For the many seniors who want to age in place, structural upgrades can become essential for living with accessibility and safety.
A commonly promoted use for the Home Equity Conversion Mortgage, these upgrades are something retirees should start planning for sooner than later if staying in their current home is the plan, said Pete Mendenhall, a certified aging in place specialist.
“It’s not just a nicety; it’s a necessity if you’re going to age in place,” Mendenhall, who is also the HECM vice president at the Federal Savings Bank in Connecticut, said.
He said key areas to look at when planning upgrades are where you sleep, how you get into your home, how you bathe, and how you feed yourself.
“How many floors do you have and where are your bedrooms?” he said. “Do we need to think about a stair lift? Outside, do you go down or go up? Even without ambulatory problems, someone can always have balance issues.”
Laurie MacNaughton, a reverse mortgage specialist with Atlantic Coast Mortgage in the suburbs of Washington, D.C., said that most of her clients have already added the “basics – grabbers, comfort-height toilets, bumper-free showers, ramps and waist-high kitchen carts” before they opened their reverse mortgages. But many times, these updates are in need of repair or replacement, and that is where the HECM funds come to their aid.
“Though these would not qualify as true upgrades, the cost of having this work done can be a back-breaker if you’re on a capped income,” she said.
Christina Harmes, assistant manager for C2 Reverse in San Diego, said that many of her clients do not make improvements until an unfortunate incident, like a fall, occurs. To help seniors plan ahead, Harmes gives her borrowers a gift certificate for a home safety assessment for aging in place when they open the HECM, but she is surprised at how few use it.
“Many people really won’t do anything until they are forced to,” she said.
Harmes said one proactive 72-year-old client, who cares for her husband, mother, and brother, used the HECM money to level out a kitchen floor and smooth an uneven transition into the living room. Other common upgrades she sees are grab bars and extra stair rails.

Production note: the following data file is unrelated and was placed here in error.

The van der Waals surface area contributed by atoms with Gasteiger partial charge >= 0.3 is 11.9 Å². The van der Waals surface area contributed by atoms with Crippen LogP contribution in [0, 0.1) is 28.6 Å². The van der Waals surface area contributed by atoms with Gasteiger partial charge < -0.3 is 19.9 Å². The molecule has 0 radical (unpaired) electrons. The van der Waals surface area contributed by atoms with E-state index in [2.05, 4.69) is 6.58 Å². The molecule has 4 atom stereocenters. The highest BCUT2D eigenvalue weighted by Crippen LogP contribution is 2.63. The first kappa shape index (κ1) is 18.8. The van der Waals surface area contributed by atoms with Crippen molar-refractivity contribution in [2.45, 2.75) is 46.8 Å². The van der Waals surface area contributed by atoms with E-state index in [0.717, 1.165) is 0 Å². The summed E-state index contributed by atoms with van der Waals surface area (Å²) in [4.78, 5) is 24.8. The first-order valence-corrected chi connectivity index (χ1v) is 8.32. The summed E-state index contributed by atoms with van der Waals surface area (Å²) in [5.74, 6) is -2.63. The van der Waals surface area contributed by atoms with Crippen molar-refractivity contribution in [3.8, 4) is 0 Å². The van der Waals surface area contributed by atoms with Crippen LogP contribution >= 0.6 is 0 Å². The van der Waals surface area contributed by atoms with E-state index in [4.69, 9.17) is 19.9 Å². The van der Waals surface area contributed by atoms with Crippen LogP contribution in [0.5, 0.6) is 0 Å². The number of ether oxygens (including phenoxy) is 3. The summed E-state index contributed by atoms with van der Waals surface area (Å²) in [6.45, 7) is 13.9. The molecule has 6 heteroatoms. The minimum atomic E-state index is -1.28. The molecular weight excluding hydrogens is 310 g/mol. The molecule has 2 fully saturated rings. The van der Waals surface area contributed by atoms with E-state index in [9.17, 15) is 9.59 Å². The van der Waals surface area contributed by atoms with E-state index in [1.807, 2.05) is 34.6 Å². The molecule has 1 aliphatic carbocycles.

Mendenhall added that many times these upgrades are as much for the ease of a caregiver or spouse as it is for the aging borrower. Because the upgrades can vary widely, prices are hard to predict, Harmes said.
“The upgrades can be pretty inexpensive to a lot,” she said. “For example, stair lifts are not cheap, like $5,000 to $10,000. But little grab bars are pretty inexpensive.”
Mendenhall agreed that pricing is hard to estimate considering all of the variables like the type of upgrade, demolition, rebuilding, labor and parts. For instance, a webinar sponsored by the National Reverse Mortgage Lenders Association last year estimated a bathroom upgrade at anywhere from $17,000 to $25,000, depending on prevailing local construction costs.
“It always seems to be more than you would have thought,” he said.
No matter what the upgrade is, Mendenhall recommends his clients implement “universal design” so that the senior homeowner can comfortably live in the home while preventing it from being too institutional for the next homeowners. Just this week, the Wall Street Journal featured several such designs in a piece that positioned aging in place as a cheaper alternative to moving into an assisted living facility — including a spa-like bathroom and a remodeled kitchen with wide berths for wheelchairs.
“You wouldn’t notice any of these features unless they were pointed out,” homeowner Kevin Weldon told the Journal. “People don’t say, ‘Oh, you built this so you can bring in a wheelchair.’ They come into the kitchen and say, ‘Wow!’”
Written by Maggie Callahan